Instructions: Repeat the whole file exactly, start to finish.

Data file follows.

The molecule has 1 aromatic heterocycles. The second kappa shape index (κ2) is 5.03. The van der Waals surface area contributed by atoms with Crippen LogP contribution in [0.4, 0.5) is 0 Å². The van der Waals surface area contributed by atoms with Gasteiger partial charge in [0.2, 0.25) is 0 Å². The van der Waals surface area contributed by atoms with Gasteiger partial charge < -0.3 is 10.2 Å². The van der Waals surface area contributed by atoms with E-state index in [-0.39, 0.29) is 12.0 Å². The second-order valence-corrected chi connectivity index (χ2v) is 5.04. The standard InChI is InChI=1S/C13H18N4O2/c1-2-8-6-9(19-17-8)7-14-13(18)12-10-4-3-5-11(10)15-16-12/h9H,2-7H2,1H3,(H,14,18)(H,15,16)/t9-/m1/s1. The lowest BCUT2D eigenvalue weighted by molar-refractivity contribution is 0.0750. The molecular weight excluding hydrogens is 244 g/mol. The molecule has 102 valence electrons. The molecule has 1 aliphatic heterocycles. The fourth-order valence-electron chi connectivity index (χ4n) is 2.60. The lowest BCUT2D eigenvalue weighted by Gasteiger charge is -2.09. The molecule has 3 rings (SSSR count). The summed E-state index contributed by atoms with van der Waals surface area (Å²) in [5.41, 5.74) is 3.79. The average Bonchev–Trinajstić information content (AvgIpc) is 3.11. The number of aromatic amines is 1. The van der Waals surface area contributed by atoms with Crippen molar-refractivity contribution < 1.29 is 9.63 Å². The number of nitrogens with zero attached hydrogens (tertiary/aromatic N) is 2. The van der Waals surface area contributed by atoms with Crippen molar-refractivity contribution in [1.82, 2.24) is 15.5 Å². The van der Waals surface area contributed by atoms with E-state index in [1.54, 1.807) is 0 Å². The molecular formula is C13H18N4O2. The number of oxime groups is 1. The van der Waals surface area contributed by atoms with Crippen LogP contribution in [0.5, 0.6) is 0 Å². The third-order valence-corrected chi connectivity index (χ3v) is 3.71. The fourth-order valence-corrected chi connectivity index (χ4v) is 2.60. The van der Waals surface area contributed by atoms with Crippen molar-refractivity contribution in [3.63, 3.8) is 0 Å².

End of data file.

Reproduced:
The molecule has 1 aromatic heterocycles. The second kappa shape index (κ2) is 5.03. The van der Waals surface area contributed by atoms with Crippen LogP contribution in [0.4, 0.5) is 0 Å². The van der Waals surface area contributed by atoms with Gasteiger partial charge in [0.2, 0.25) is 0 Å². The van der Waals surface area contributed by atoms with Gasteiger partial charge < -0.3 is 10.2 Å². The van der Waals surface area contributed by atoms with E-state index in [-0.39, 0.29) is 12.0 Å². The second-order valence-corrected chi connectivity index (χ2v) is 5.04. The standard InChI is InChI=1S/C13H18N4O2/c1-2-8-6-9(19-17-8)7-14-13(18)12-10-4-3-5-11(10)15-16-12/h9H,2-7H2,1H3,(H,14,18)(H,15,16)/t9-/m1/s1. The lowest BCUT2D eigenvalue weighted by molar-refractivity contribution is 0.0750. The molecular weight excluding hydrogens is 244 g/mol. The molecule has 102 valence electrons. The molecule has 1 aliphatic heterocycles. The fourth-order valence-electron chi connectivity index (χ4n) is 2.60. The lowest BCUT2D eigenvalue weighted by Gasteiger charge is -2.09. The molecule has 3 rings (SSSR count). The summed E-state index contributed by atoms with van der Waals surface area (Å²) in [5.41, 5.74) is 3.79. The average Bonchev–Trinajstić information content (AvgIpc) is 3.11. The number of aromatic amines is 1. The van der Waals surface area contributed by atoms with Crippen molar-refractivity contribution < 1.29 is 9.63 Å². The number of nitrogens with zero attached hydrogens (tertiary/aromatic N) is 2. The van der Waals surface area contributed by atoms with Crippen molar-refractivity contribution in [1.82, 2.24) is 15.5 Å². The van der Waals surface area contributed by atoms with E-state index in [1.54, 1.807) is 0 Å². The molecular formula is C13H18N4O2. The number of oxime groups is 1. The van der Waals surface area contributed by atoms with Crippen LogP contribution in [0.5, 0.6) is 0 Å². The third-order valence-corrected chi connectivity index (χ3v) is 3.71. The fourth-order valence-corrected chi connectivity index (χ4v) is 2.60. The van der Waals surface area contributed by atoms with Crippen molar-refractivity contribution in [3.63, 3.8) is 0 Å².